Ric Drasin, a Physical Trainer points out that everyone works out for different reasons. Usually, someone is focused on a “target area.” First, he takes women who come into the gym looking to lose fat on the thighs or butt. Drasin points out that going into the gym and doing heavy leg press will only add muscle to the area, increasing the size. What he says you must do is very light weight for 20-30 reps. Hours of cardio is not going to help. After 20 minutes the body starts to burn muscle, not fat, which actually makes you start to feel like you are getting more fat. Drasin points out that weight resistant training along with a healthy diet (high protein, low-carbs) will give you muscle shape and contour, and the ability to shed the fat.
Becky Stuto, a 45-year-old associate clinical social worker has battled depression for 13 years. Stuto has never tried medical treatments for her depression, instead she has tried to control her depression mostly through aerobic exercise, healthy eating and sufficient sleep. However, it wasn’t until she began powerlifting last summer that she experienced the type of relief more frequently associated with depression treating drugs. Stutz talks about how after weightlifting her confidence improved and her depression levels were significantly reduced. According to Michael Parent, an assistant professor of counseling psychology at Texas Tech University (who is a competitive body builder) states: “it enhances mood, it will help with sleep…it helps people feel better about their body.” With all the confidence and positives that come along with weightlifting it is not a surprise that weightlifting can significantly reduce depression. People have something to take pride in and can see their accomplishments and hard work be put into something.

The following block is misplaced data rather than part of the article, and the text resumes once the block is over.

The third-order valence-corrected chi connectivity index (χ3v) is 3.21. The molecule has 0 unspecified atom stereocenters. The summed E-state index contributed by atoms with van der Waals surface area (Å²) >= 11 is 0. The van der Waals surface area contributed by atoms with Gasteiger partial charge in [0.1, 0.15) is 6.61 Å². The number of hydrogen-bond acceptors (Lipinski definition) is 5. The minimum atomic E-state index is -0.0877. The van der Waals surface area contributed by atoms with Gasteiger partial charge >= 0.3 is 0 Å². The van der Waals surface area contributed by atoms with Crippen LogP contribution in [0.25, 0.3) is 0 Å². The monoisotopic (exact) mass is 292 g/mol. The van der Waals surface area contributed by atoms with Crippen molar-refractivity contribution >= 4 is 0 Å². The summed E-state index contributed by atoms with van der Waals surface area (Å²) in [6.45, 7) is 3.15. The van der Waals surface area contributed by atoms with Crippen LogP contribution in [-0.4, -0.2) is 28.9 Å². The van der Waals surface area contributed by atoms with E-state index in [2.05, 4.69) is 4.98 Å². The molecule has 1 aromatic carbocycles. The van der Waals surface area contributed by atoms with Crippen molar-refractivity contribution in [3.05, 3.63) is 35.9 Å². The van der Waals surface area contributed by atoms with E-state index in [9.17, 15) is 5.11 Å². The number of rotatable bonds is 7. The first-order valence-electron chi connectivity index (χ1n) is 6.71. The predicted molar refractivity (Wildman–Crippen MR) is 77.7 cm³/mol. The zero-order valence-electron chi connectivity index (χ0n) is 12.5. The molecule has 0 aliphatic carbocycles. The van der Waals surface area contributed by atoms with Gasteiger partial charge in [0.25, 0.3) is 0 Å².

Recent research supports that resistance exercise training has profound effects on the musculoskeletal system, contributes to the maintenance of functional abilities, and prevents osteoporosis, sarcopenia (loss of body mass), lower-back pain and other disabilities. Resistance training also positively affects risk factors such as insulin resistance, resting metabolic rate, glucose metabolism, blood pressure, and body fat, which are associated with diabetes, heart disease and cancer. Research also indicates that virtually all the benefits of resistance training are likely to be obtained in two 15-to-20-minute training sessions a week. The article talks about how controlled resistance training is what people should strive for and doesn’t require the use of heavy resistance. Personally, I think the article did a great job of summing up the benefits of resistance training especially when it comes to health benefits and countering health problems that the majority of society deals with.